I completely agree that motherhood is hard. There aren’t many jobs where the employee worries that she may have scarred someone for life by having a bad day. Except for surgeons but at least they don’t have to see the person everyday for the first 18 years. Parenting is also 24-7 for most people. Even when we aren’t with our kids, we are on-call for them. No job beyond the presidency seems that constant, and we don’t let presidents stay on for more than 8 years. We’re moms forever.
But is motherhood really the hardEST job? Most jobs don’t let employees put the customers to bed early because they’re cranky. And when my day is heading in that direction, I have many other tricks that aren’t exactly employer-friendly. I can put my sweatpants on, turn on the TV, order pizza and chase my kids around the house with a broom. All of these are frowned upon in most job settings except for the pizza part, but I’d have to buy for 30-3000 people rather than 4 so it’s just not practical for every bad day.
I believe that by calling motherhood the hardest job, we are creating a competition of sorts between women with children and women without children and between women and men.
I have many childless friends who work hard. My husband works hard. And yes, there days when, head-to-head, I’d beat all of them in a craptastic crap-off of a day. And I hate those days. I’d rather lose the competition. The days motherhood isn’t harder are the best days.
I don’t want motherhood to be the hardest job.
Beyond the competitive nature of the superlative, to be the hardest implies some sort of martyrdom that I am unwilling to participate in. It is full of pride and ego. I am the best. I am the worst. I work the hardest. They are all the same. They are about being front and center or being removed or being above. Superlatives and pride are about being more different and more important than anyone else in the room. I don’t think being a mom is about being above everyone else.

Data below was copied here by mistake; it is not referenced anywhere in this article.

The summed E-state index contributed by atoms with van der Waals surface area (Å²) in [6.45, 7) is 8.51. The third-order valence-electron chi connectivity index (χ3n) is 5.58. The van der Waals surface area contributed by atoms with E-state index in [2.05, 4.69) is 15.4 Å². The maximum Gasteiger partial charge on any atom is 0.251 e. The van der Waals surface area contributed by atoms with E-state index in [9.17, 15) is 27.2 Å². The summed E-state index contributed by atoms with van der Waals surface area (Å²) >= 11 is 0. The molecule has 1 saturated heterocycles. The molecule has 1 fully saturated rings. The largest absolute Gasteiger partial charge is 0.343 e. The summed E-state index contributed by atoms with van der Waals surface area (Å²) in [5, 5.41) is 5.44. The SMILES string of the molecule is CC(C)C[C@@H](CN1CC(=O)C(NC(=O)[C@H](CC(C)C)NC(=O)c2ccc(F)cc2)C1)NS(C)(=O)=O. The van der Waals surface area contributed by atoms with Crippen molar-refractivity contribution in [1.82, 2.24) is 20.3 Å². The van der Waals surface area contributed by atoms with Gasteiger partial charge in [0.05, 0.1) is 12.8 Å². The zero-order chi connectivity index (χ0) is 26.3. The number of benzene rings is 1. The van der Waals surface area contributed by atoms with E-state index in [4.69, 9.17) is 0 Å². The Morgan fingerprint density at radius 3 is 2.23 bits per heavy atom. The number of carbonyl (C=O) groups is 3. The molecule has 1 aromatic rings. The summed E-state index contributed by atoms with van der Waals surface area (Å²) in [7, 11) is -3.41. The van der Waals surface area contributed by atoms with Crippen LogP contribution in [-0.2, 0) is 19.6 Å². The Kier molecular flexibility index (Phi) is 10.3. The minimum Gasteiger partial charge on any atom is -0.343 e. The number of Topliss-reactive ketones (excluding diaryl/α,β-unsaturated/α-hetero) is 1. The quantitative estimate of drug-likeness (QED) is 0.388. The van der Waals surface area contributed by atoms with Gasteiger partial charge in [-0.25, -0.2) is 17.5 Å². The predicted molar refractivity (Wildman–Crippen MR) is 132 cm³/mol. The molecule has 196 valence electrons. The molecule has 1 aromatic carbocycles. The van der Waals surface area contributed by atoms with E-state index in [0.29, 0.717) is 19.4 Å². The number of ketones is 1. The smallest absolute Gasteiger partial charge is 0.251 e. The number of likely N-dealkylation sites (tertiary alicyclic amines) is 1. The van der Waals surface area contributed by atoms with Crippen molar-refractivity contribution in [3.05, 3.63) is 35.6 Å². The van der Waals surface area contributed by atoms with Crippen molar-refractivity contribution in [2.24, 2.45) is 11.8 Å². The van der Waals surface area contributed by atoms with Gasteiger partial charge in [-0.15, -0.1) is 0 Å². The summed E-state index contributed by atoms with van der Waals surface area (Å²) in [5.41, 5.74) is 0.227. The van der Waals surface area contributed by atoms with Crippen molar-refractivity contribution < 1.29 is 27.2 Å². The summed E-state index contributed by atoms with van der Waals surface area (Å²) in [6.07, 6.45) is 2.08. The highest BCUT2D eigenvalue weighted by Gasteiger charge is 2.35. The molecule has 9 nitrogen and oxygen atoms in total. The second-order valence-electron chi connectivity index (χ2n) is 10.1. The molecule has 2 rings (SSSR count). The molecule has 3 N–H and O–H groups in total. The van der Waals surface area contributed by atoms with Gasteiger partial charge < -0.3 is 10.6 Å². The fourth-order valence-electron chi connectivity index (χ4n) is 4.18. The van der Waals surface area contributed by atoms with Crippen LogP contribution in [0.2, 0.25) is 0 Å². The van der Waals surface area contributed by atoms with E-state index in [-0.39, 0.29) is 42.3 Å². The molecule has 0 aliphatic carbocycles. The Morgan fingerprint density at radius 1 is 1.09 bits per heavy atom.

I wish to be a mother among mothers, a parent among parents, a woman among women, a person among people.
Motherhood is hard in all the best ways any vocation or avocation (depending on one’s point of view) can be, but calling it the hardest job in the world is making me more than I am and in reality, making my parenting worse. Motherhood is about facing my fears, humiliations, and character flaws and demanding better of myself. Motherhood is also about letting go, giving in, and accepting that I am just another human being doing the best I can do.
I refuse to be special because I chose to be a mother. I will not be in competition with the world or with myself. I would appreciate support and some recognition for what I do, which makes me just like every human being on Earth.
Pedestals are lonely places. I’d rather be in the middle of humanity. Struggling. Hoping. Living. Loving. Mothering.
A friend wrote about how we should stop saying motherhood is the hardest job in the world, and I couldn’t stop thinking about why that phrase bothers me so much. Thank you, Amy, for inspiring me to write it out.